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Biden administration gets on the same page after days of finger-pointing on Afghanistan

First Read is your briefing from "Meet the Press" and the NBC Political Unit on the day's most important political stories and why they matter.
Image: Defense Secretary Lloyd Austin And Army Secretary Gen. Mark Milley Hold Briefing At Pentagon
Secretary of Defense Lloyd Austin and General Mark Milley participate in a news briefing at the Pentagon August 18, 2021 in Arlington, Va.Alex Wong / Getty Images

WASHINGTON — It’s taken them a few days, but the Biden White House, Pentagon and intel community now finally appear to be on the same page when it comes to Afghanistan.

The Afghan military/government collapse was faster than they anticipated, they say.

And chaos was always inevitable once the United States withdrew from Afghanistan.

Here was Joint Chiefs Chairman Mark Milley yesterday: “I am very familiar with the intelligence, and in war nothing is ever certain, but I can tell you that there are not reports that I am aware of that predicted a security force of 300,000 would evaporate in 11 days from 6 August to 16 August with the capture of 34 provinces and the capital city of Kabul.”

Here was a statement from a senior U.S. intelligence official, per NBC’s Mike Memoli: “We consistently identified the risk of a rapid collapse of the Afghan government. We also grew more pessimistic about the government’s survival as the fighting season progressed. This was less an issue of Afghan military capabilities and more a reflection of Afghan leadership, cohesion and willpower. That said, the Afghan government unraveled even more quickly than we anticipated.”

And here was President Biden in his interview with ABC: “[T]he idea that somehow there's a way to have gotten out without chaos ensuing, I don't know how that happens.”

With congressional hearings coming, this might be the safest ground — politically and message-wise — for the Biden administration.

Yes, there was intelligence that the Afghan government/military could collapse, but nothing saying it would happen this fast.

And yes, there’s been plenty of televised and reported chaos, but there always was going to be chaos from any withdrawal.

Was chaos inevitable in Afghanistan or not?

But there is one big hole in Biden’s argument that chaos was always inevitable.

He wasn’t saying that a month ago when he was touting the size of the Afghan government’s army.

“The Afghan troops have 300,000 well-equipped — as well-equipped as any army in the world — and an air force against something like 75,000 Taliban. [A Taliban takeover] is not inevitable.”

Or when he also was dismissing comparisons to the U.S. withdrawal from Vietnam.

“There’s going to be no circumstance where you see people being lifted off the roof of an embassy in the — of the United States from Afghanistan.”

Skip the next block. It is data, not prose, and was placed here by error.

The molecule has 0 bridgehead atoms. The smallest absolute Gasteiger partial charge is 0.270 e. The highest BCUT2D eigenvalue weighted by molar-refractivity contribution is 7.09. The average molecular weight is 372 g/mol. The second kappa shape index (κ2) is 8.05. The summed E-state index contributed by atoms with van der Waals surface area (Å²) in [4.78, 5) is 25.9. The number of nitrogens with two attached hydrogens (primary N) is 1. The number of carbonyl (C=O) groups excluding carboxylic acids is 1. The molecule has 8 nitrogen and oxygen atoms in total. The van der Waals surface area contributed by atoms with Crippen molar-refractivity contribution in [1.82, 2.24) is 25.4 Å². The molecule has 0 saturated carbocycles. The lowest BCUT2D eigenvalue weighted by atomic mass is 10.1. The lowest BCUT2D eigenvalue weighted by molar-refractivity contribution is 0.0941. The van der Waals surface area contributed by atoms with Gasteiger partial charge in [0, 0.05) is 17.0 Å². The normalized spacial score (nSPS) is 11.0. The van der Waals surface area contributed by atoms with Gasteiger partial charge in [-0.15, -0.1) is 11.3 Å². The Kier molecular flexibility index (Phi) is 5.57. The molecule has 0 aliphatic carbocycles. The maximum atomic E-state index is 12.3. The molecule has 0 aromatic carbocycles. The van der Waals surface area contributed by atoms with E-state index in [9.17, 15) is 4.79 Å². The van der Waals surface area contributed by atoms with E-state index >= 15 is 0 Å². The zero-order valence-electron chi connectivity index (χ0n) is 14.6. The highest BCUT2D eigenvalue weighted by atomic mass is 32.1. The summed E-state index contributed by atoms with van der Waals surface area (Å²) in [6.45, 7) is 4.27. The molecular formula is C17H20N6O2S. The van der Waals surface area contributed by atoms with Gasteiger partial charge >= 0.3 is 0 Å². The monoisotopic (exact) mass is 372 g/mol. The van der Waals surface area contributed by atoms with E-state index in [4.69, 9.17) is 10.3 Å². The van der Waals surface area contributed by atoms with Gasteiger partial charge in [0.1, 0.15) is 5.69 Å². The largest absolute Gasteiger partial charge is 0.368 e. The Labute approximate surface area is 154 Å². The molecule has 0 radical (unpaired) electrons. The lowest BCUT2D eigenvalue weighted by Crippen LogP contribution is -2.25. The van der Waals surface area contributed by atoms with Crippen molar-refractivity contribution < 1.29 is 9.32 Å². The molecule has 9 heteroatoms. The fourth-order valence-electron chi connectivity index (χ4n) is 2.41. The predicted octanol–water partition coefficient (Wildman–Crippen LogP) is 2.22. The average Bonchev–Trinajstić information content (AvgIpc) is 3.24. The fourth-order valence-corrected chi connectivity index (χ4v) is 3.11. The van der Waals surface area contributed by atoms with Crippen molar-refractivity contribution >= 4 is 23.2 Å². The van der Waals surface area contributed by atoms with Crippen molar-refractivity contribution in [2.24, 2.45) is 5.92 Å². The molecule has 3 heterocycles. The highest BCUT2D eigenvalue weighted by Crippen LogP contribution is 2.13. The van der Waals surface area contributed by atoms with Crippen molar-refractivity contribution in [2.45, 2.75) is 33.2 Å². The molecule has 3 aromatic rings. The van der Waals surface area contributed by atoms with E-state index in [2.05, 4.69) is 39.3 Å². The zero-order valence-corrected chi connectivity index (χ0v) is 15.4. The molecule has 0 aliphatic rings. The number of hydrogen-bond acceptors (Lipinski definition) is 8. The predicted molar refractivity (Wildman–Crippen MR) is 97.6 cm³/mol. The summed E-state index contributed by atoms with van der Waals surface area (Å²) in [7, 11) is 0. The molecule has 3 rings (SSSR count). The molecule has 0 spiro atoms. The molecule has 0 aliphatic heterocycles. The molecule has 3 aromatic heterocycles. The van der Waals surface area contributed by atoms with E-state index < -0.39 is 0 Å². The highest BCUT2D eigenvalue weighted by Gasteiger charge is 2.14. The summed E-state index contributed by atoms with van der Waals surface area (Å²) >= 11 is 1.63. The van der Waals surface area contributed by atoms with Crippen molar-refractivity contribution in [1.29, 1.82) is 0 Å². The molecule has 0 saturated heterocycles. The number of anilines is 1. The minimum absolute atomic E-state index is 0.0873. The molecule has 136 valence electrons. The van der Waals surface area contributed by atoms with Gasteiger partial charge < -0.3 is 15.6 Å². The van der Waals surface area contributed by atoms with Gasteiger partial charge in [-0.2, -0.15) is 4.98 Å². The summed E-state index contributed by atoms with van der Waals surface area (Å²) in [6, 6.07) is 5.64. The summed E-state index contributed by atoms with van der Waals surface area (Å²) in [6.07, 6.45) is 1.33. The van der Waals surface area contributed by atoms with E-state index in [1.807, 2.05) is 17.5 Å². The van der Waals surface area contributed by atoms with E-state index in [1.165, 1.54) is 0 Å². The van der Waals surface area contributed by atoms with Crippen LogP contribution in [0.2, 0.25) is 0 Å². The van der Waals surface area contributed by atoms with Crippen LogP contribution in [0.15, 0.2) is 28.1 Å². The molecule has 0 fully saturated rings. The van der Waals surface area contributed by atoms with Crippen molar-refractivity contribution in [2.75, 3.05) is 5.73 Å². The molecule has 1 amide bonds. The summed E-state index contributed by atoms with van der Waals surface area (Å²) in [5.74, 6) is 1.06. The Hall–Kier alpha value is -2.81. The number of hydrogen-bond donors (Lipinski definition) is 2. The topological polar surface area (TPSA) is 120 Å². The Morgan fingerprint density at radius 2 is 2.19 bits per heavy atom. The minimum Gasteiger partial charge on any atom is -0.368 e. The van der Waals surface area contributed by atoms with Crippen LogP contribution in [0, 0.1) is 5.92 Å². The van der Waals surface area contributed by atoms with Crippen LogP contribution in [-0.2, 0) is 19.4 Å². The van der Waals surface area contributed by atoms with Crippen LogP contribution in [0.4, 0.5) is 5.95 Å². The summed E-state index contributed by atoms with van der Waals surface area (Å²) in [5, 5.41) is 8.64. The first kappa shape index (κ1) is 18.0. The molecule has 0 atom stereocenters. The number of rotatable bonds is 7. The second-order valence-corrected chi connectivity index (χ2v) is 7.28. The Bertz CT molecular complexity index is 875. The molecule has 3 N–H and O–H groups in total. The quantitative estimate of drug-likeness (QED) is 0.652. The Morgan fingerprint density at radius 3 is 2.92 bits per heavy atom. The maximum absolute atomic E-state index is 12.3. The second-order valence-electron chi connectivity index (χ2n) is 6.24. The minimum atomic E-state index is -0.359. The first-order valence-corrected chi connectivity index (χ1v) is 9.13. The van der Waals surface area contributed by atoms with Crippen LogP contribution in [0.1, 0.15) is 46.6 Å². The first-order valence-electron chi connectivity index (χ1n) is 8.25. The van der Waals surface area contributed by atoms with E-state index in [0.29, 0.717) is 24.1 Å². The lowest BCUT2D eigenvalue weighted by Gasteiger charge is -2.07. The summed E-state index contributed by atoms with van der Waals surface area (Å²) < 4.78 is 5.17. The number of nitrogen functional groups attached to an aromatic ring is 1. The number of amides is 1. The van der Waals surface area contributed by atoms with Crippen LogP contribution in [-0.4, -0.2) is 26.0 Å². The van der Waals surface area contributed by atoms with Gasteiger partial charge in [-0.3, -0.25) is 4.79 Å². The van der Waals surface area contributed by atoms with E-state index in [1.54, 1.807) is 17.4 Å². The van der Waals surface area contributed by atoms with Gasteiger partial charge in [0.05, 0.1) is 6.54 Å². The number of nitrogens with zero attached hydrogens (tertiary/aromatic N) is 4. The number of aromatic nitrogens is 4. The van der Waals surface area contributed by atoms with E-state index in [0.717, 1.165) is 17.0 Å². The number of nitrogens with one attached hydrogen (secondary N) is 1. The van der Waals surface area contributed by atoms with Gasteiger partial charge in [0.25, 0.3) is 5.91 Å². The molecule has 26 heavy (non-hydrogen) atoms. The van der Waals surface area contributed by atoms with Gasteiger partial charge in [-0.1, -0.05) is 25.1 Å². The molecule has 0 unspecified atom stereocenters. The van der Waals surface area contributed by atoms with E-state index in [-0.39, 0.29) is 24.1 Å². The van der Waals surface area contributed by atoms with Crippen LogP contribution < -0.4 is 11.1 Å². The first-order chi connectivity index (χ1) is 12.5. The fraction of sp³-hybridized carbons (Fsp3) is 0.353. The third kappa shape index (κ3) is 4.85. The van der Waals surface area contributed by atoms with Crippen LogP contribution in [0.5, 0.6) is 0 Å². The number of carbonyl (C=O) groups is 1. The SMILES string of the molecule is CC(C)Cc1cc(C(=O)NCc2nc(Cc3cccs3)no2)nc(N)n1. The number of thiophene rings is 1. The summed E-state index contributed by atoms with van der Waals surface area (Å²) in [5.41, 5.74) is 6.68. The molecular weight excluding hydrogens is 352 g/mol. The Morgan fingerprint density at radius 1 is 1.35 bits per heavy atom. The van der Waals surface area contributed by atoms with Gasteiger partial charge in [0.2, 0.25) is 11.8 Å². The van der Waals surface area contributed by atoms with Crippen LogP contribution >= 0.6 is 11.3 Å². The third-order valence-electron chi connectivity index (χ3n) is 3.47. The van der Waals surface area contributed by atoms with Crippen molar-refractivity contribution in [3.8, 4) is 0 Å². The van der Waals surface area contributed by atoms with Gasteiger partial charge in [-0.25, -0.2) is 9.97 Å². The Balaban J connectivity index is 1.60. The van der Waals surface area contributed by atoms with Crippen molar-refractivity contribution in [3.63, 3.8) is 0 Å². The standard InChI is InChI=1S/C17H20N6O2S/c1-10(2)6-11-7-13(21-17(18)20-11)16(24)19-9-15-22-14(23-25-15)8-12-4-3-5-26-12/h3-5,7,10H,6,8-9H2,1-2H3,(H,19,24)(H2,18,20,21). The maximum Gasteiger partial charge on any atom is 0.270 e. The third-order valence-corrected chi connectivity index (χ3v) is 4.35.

Or when he was saying it was unlikely the Taliban would take full control of the country.

“But the likelihood there’s going to be the Taliban overrunning everything and owning the whole country is highly unlikely.”

If chaos was always priced into the U.S. withdrawal, then Biden should have said that before the chaos happened.

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Data Download: The numbers you need to know today

Approximately 1,800: The number of people the U.S. evacuated out of Afghanistan on Wednesday, per the Biden White House.

53,772 acres: The size of the Caldor Fire, which exploded more than 8 times its size in just one day.

-11: The number of available intensive care unit beds in Alabama, according a top hospital official, as of late Tuesday.

1.3 million: The approximate number of nursing home staff who will be required to be vaccinated under new federal rules or their facilities could lose funding.

37,323,245: The number of confirmed cases of coronavirus in the United States, per the most recent data from NBC News and health officials. (That’s 156,059 since yesterday morning.)

628,037: The number of deaths in the United States from the virus so far, per the most recent data from NBC News. (That’s 1,016 since yesterday morning).

358,599,835: The number of vaccine doses administered in the U.S., per the CDC. (That’s 704,840 since yesterday morning.)

51 percent: The share of all Americans who are fully vaccinated, per the CDC.

61.9 percent: The share of all American adults at least 18 years of age who are fully vaccinated, per CDC.

Murphy’s up big in New Jersey

While Virginia and California are getting most of the political attention, New Jersey also has a gubernatorial contest this fall.

A Monmouth University poll released on Wednesday has incumbent Democratic Gov. Phil Murphy leading GOP challenger Jack Ciattarelli by 16 points among registered voters, 52 percent to 36 percent.

ICYMI: What else is happening in the world

As the U.S. promotes booster shots against Covid, some are raising moral questions over vaccine equity.

President Biden is using his Education Department to fight GOP governors who want to block mask mandates in schools.

Health officials say Alabama has no more ICU beds available during the Covid surge.

Former President Trump’s PAC polled a hypothetical GOP primary against sitting Gov. Brian Kemp, as the president has continued to criticize Kemp over the 2020 election results.

A judge tossed the Trump-era approval for an Alaska oil project over concerns about its effects.

The nation’s largest Democratic training organization announced some of the party’s rising stars will co-chair the organization.